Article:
SSI Review: Social Innovation Needs Design


Cheryl Heller, the chair of the new MFA program, Design for Social Innovation, at the School of Visual Arts in New York, writes at the Stanford Social Innovation Review about how design and social innovation are inextricably linked. Social Innovation is increasingly being talked about, thought about, and practiced. But, as Heller writes,

Because social innovation is everywhere, it’s also all over the place. New silos of experts crop up all the time, each slightly restating the jargon. Added to the confusion of similar words, conflicting methods complicate and make simple truths obscure. The race to impact and scale often ignore business fundamentals; and there is not enough focus on unintended consequences. We are accelerating, incubating, and funding on the fly—before we know what works. Talk of collaboration is constant, but talk is still cheap and we continue to struggle within the organizational boundaries of the industrial age we’re trying to shake.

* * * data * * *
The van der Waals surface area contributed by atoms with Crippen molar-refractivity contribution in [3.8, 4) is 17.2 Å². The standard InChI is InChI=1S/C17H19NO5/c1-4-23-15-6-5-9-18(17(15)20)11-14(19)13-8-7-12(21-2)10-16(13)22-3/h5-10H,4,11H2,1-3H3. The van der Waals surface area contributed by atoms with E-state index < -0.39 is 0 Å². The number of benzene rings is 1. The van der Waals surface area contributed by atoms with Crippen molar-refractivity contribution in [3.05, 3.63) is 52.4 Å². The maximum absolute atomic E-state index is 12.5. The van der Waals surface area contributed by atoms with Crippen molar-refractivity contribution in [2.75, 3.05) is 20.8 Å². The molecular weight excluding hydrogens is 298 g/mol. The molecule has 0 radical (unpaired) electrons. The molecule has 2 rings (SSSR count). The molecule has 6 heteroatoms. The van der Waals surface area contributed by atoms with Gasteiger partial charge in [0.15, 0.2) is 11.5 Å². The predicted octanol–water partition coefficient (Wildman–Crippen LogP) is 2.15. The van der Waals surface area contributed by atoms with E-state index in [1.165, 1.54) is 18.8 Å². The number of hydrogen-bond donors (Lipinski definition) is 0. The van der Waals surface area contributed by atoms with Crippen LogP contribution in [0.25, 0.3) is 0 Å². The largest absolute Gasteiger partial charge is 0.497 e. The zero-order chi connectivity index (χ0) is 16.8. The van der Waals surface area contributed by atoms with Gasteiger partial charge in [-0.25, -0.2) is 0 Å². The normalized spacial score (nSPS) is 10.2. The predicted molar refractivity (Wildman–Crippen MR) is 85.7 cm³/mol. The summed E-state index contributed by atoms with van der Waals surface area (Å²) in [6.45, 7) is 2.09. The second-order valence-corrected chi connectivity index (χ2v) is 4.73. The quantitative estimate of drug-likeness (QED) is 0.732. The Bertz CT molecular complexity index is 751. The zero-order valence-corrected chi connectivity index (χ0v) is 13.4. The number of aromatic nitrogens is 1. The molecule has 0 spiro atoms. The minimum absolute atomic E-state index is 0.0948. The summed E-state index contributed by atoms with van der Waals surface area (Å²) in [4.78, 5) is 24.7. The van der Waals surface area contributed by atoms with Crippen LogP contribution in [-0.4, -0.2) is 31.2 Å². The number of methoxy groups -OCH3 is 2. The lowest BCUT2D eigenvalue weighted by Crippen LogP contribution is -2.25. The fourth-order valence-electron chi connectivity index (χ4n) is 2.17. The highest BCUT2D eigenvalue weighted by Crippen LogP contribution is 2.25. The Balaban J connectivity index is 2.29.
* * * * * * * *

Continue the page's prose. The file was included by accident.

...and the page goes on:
So how do we overcome this chaos of methods and this entrenchment in jargon? Can we instead propose a practicable, valuable methodology? Yes, we can, says Heller, stating that “If social innovation is our relationship with purpose, design is the means and the method to make that purpose manifest.”

Social innovation needs the contributions of people who are creative, visually inclined, curious, and willing to experiment and take risks. It needs methodologies that allow for mistakes, prototyping, risk-taking and thereafter, testing, redesigning and enhancing. It needs design.

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